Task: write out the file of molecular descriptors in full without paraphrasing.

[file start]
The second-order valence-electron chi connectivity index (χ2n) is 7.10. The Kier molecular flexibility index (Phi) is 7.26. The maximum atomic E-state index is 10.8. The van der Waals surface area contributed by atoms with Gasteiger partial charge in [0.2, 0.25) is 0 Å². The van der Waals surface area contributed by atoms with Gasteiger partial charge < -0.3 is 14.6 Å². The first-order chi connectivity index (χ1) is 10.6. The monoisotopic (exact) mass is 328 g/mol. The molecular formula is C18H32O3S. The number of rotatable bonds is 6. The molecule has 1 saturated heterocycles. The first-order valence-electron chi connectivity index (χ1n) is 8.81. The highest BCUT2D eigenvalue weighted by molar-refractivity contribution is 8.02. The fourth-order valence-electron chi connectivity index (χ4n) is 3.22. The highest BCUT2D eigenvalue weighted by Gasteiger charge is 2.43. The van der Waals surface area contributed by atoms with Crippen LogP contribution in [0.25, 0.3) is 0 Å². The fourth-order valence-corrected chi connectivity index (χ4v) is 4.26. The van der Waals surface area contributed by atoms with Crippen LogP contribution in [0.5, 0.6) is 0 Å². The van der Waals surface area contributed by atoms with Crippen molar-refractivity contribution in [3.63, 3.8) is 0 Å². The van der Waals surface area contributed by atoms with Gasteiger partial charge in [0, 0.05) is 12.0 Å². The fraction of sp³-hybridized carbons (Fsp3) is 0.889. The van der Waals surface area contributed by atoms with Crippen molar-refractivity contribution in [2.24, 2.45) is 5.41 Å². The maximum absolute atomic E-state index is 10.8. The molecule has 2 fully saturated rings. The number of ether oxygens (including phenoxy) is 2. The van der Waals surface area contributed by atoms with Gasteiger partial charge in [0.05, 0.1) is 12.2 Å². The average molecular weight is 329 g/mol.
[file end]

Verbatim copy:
The second-order valence-electron chi connectivity index (χ2n) is 7.10. The Kier molecular flexibility index (Phi) is 7.26. The maximum atomic E-state index is 10.8. The van der Waals surface area contributed by atoms with Gasteiger partial charge in [0.2, 0.25) is 0 Å². The van der Waals surface area contributed by atoms with Gasteiger partial charge < -0.3 is 14.6 Å². The first-order chi connectivity index (χ1) is 10.6. The monoisotopic (exact) mass is 328 g/mol. The molecular formula is C18H32O3S. The number of rotatable bonds is 6. The molecule has 1 saturated heterocycles. The first-order valence-electron chi connectivity index (χ1n) is 8.81. The highest BCUT2D eigenvalue weighted by molar-refractivity contribution is 8.02. The fourth-order valence-electron chi connectivity index (χ4n) is 3.22. The highest BCUT2D eigenvalue weighted by Gasteiger charge is 2.43. The van der Waals surface area contributed by atoms with Crippen LogP contribution in [0.25, 0.3) is 0 Å². The fourth-order valence-corrected chi connectivity index (χ4v) is 4.26. The van der Waals surface area contributed by atoms with Crippen LogP contribution in [0.5, 0.6) is 0 Å². The van der Waals surface area contributed by atoms with Crippen molar-refractivity contribution in [3.63, 3.8) is 0 Å². The van der Waals surface area contributed by atoms with Gasteiger partial charge in [0, 0.05) is 12.0 Å². The fraction of sp³-hybridized carbons (Fsp3) is 0.889. The van der Waals surface area contributed by atoms with Crippen molar-refractivity contribution in [2.24, 2.45) is 5.41 Å². The maximum absolute atomic E-state index is 10.8. The molecule has 2 fully saturated rings. The number of ether oxygens (including phenoxy) is 2. The van der Waals surface area contributed by atoms with Gasteiger partial charge in [0.05, 0.1) is 12.2 Å². The average molecular weight is 329 g/mol.